Oil rose modestly on Friday in a spate of late-day activity, but fell on the week as concerns persisted over an excess of crude.
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U.S. West Texas Intermediate (WTI) crude futures settled up 27 cents to $47.97 a barrel, but lost 0.5 percent on the week. About 390,000 WTI contracts had changed hands, lower than the average of about 520,000 over the last 200 days.
Brent crude ended up 24 cents to $50.80, and ended down 1.8 percent this week.
Oil has been on the back foot for more than two weeks now, after a string of U.S. inventory reports suggested that output cuts by the Organization of the Petroleum Exporting Countries were not having the desired effect in reducing global oversupply.
On Thursday, a Saudi energy ministry official told Reuters that crude exports to the United States in March would fall by around 300,000 barrels per day (bpd) from February and hold at those levels for the next few months.
The official said the expected drop, in line with OPEC's agreement, could help draw down U.S. inventories that stood at a record 533 million barrels last week - stocks that have in part remained buoyant because of reduced seasonal refining runs.
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"We still are at record high inventories here in the U.S.," said Andrew Lipow, president of LipowOil Associates in Houston. "We're seeing some short-covering given the recent declines in the price."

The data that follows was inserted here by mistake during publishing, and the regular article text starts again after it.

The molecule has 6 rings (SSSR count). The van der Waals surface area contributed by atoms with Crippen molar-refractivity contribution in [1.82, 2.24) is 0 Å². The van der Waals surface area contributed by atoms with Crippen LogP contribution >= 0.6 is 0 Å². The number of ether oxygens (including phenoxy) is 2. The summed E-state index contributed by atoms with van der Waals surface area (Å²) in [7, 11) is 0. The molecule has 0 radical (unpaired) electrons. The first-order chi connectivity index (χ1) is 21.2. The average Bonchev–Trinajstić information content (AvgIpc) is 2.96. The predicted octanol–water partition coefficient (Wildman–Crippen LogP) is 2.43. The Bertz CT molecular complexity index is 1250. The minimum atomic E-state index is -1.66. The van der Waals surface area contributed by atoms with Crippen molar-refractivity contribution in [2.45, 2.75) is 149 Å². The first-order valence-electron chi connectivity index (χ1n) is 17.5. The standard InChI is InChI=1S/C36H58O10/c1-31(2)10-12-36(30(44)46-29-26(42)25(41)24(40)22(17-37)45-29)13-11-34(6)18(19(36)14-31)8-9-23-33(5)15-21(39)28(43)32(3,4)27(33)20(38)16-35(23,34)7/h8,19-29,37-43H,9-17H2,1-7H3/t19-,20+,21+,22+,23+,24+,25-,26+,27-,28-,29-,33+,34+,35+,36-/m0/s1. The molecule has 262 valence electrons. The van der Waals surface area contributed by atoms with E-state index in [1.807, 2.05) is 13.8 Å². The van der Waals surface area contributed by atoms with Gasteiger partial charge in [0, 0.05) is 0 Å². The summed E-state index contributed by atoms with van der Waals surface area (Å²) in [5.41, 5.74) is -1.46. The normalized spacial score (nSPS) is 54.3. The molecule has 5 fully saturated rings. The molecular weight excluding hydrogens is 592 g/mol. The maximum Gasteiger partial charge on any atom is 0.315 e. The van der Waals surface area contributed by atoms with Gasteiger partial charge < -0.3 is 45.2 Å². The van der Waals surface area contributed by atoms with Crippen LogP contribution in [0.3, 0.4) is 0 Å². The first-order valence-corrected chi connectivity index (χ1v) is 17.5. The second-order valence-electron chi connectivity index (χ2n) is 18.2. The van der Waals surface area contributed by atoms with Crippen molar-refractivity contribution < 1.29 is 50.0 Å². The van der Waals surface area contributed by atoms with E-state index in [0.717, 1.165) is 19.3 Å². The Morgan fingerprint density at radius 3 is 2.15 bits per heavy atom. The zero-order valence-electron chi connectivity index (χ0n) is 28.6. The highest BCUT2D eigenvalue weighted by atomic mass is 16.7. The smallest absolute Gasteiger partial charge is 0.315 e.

Saudi exports to other regions, notably Asia, remained elevated despite the OPEC-led deal that includes other producers like Russia to cut output by 1.8 million bpd during the first half of the year.
Unless OPEC extends the curbs beyond June or makes bigger cuts, traders say oil prices are at risk of falling further.
"OPEC's goal of drawing down inventories to normal levels is not going to be reached before their agreement expires on June 30," said U.S. investment bank Jefferies in a note to clients.
Many are now watching for whether OPEC, whose committee monitoring the cuts will meet over the weekend in Kuwait, will extend the deal.
In Russia, private oil producers are ditching their skepticism and lining up behind an extension of output cuts after previous oil price increases compensated for lost income.
In the United States, shale drilling has pushed up oil production <C-OUT-T-EIA> by more than 8 percent since mid-2016 to just above 9.1 million bpd, though producers have left a record number of wells unfinished in Permian, the largest oilfield in the country, a sign that output may not rise as swiftly as drilling activity would indicate.
The latest U.S. drilling rig count showed an increase of 14 rigs, the tenth straight weekly rise, according to Baker Hughes data.